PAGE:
June 14, 2024
Tips for Breastfeeding While Traveling

45 Tips for Breastfeeding While Traveling

A mother’s life changes in so many ways with the arrival of her little bundle of joy. No joy can be compared with having a baby, but for many mothers, this might mean letting go of many things she used to do or enjoy. However, this should never be the case! Working, traveling — or both can still be done by mothers even when they are breastfeeding.

It will not be easy, but it is certainly doable. To help you out, here are some tips for traveling while breastfeeding.

Traveling with your baby

Breastfeeding is probably the most convenient way of giving your child’s needs while you are on the go. If you are breastfeeding, your body is all that you need to nourish your child. You would not have to worry about bringing a large bag of feeding equipment and means of sterilizing them. Your milk has also just the right composition and temperature to meet the needs of your little one.

Be prepared

Nothing beats a well-prepared mom when traveling with her baby. If you are traveling with a baby for the first time, this is especially important. Here are some of the things you should keep in mind:

1. Know your rights. Know the laws that protect your right as a breastfeeding mom. If you are traveling within the country, know that breastfeeding is allowed in all States. Also, know about your laws and rights to breastfeed if you are traveling overseas.

2. Know the culture. What is legal may not be what is acceptable in other cultures. This is a sign of respect to the culture you are visiting, and not at all to shame breastfeeding in public. Do research about how a culture perceives breastfeeding in public in order not to gain unnecessary attention.

3. Make the necessary arrangements for your accommodation. You may still have to pump milk even if you are traveling with your child. Contact your accommodation ahead of time to make sure that they have what you need to keep your milk cool like a refrigerator or a mini fridge.

4. Prepare necessary supplies. Make a list of the essentials when traveling with your little one. For your carry-on baggage, this may include extra clothes for you and your little one, breast pump, a replacement for pump parts, milk storage bags or bottles, cleaning paraphernalia, a small cooler, sanitizer, and wipes.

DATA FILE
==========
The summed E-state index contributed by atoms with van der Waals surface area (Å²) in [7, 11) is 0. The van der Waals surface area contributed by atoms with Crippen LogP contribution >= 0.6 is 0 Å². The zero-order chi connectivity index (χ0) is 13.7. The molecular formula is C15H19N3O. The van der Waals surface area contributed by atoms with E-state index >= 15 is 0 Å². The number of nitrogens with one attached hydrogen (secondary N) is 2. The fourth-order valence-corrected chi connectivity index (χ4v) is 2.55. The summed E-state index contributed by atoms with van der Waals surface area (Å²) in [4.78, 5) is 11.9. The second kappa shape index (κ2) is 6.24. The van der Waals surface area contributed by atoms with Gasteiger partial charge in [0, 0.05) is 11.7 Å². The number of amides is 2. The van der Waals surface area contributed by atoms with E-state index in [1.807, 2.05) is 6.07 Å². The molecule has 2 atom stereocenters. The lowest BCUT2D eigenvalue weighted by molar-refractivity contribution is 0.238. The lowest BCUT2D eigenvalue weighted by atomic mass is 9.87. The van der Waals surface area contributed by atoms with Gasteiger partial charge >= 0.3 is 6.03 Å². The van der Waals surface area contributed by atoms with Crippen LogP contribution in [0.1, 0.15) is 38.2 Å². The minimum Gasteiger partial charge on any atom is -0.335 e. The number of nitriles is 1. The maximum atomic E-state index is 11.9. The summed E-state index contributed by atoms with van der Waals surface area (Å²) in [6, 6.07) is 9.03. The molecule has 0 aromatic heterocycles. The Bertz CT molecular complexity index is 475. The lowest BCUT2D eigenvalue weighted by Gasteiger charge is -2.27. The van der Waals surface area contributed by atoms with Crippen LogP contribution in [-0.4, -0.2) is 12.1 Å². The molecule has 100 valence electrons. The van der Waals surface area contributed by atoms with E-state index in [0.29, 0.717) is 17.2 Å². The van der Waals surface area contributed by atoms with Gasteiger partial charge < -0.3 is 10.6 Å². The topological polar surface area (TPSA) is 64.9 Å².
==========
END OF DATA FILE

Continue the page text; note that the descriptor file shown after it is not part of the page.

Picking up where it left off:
5. Wear multiple layers. Wearing multiple layers of clothing will help you stay comfortable when breastfeeding in public. You can wear a shirt over your nursing tank to keep yourself covered. Nursing in layers also helps you cope with changing temperatures.

6. Stay healthy. In order to keep your milk supply up, you have to stay hydrated, eat healthily, and rest well.

Flying while breastfeeding

The good news for breastfeeding moms is that more and more airports and airlines are becoming more supportive of breastfeeding. However, there are still situations that make flying with their little ones more challenging. Here are some tips to help you out:

7. Research about the airport. Again, nothing beats being prepared. Research beforehand if there are private spaces, such as lactation rooms, provided for breastfeeding mothers at the airport.

8. Research about the airline. Read about airline breastfeeding policies and contact your airline ahead to make sure if they can provide some of the things you might need, such as pillows, blankets, and ice. Most cabin crews staff would be really glad to provide assistance.

9. Look for a quiet, private space. If there are no lactation rooms or pods provided in the airport, look for a relatively quiet space where you and your little one would not be disturbed if you have to feed.